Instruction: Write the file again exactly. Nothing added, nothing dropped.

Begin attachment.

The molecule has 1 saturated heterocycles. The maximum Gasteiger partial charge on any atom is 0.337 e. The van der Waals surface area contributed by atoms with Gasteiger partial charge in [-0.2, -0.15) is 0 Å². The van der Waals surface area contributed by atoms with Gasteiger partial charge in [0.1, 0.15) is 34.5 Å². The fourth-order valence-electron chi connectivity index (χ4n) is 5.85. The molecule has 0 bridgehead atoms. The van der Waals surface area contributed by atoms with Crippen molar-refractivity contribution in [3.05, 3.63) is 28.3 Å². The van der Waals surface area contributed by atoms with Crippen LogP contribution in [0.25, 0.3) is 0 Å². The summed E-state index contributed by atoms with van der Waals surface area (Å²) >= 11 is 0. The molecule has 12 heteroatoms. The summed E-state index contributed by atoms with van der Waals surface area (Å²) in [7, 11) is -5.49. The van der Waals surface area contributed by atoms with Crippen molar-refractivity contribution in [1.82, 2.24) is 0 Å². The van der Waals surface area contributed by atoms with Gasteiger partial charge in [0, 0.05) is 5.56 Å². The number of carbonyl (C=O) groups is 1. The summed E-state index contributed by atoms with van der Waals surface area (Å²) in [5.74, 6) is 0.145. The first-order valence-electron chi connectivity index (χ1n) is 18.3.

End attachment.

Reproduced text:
The molecule has 1 saturated heterocycles. The maximum Gasteiger partial charge on any atom is 0.337 e. The van der Waals surface area contributed by atoms with Gasteiger partial charge in [-0.2, -0.15) is 0 Å². The van der Waals surface area contributed by atoms with Gasteiger partial charge in [0.1, 0.15) is 34.5 Å². The fourth-order valence-electron chi connectivity index (χ4n) is 5.85. The molecule has 0 bridgehead atoms. The van der Waals surface area contributed by atoms with Crippen molar-refractivity contribution in [3.05, 3.63) is 28.3 Å². The van der Waals surface area contributed by atoms with Crippen LogP contribution in [0.25, 0.3) is 0 Å². The summed E-state index contributed by atoms with van der Waals surface area (Å²) >= 11 is 0. The molecule has 12 heteroatoms. The summed E-state index contributed by atoms with van der Waals surface area (Å²) in [7, 11) is -5.49. The van der Waals surface area contributed by atoms with Crippen molar-refractivity contribution in [1.82, 2.24) is 0 Å². The van der Waals surface area contributed by atoms with Gasteiger partial charge in [0, 0.05) is 5.56 Å². The number of carbonyl (C=O) groups is 1. The summed E-state index contributed by atoms with van der Waals surface area (Å²) in [5.74, 6) is 0.145. The first-order valence-electron chi connectivity index (χ1n) is 18.3.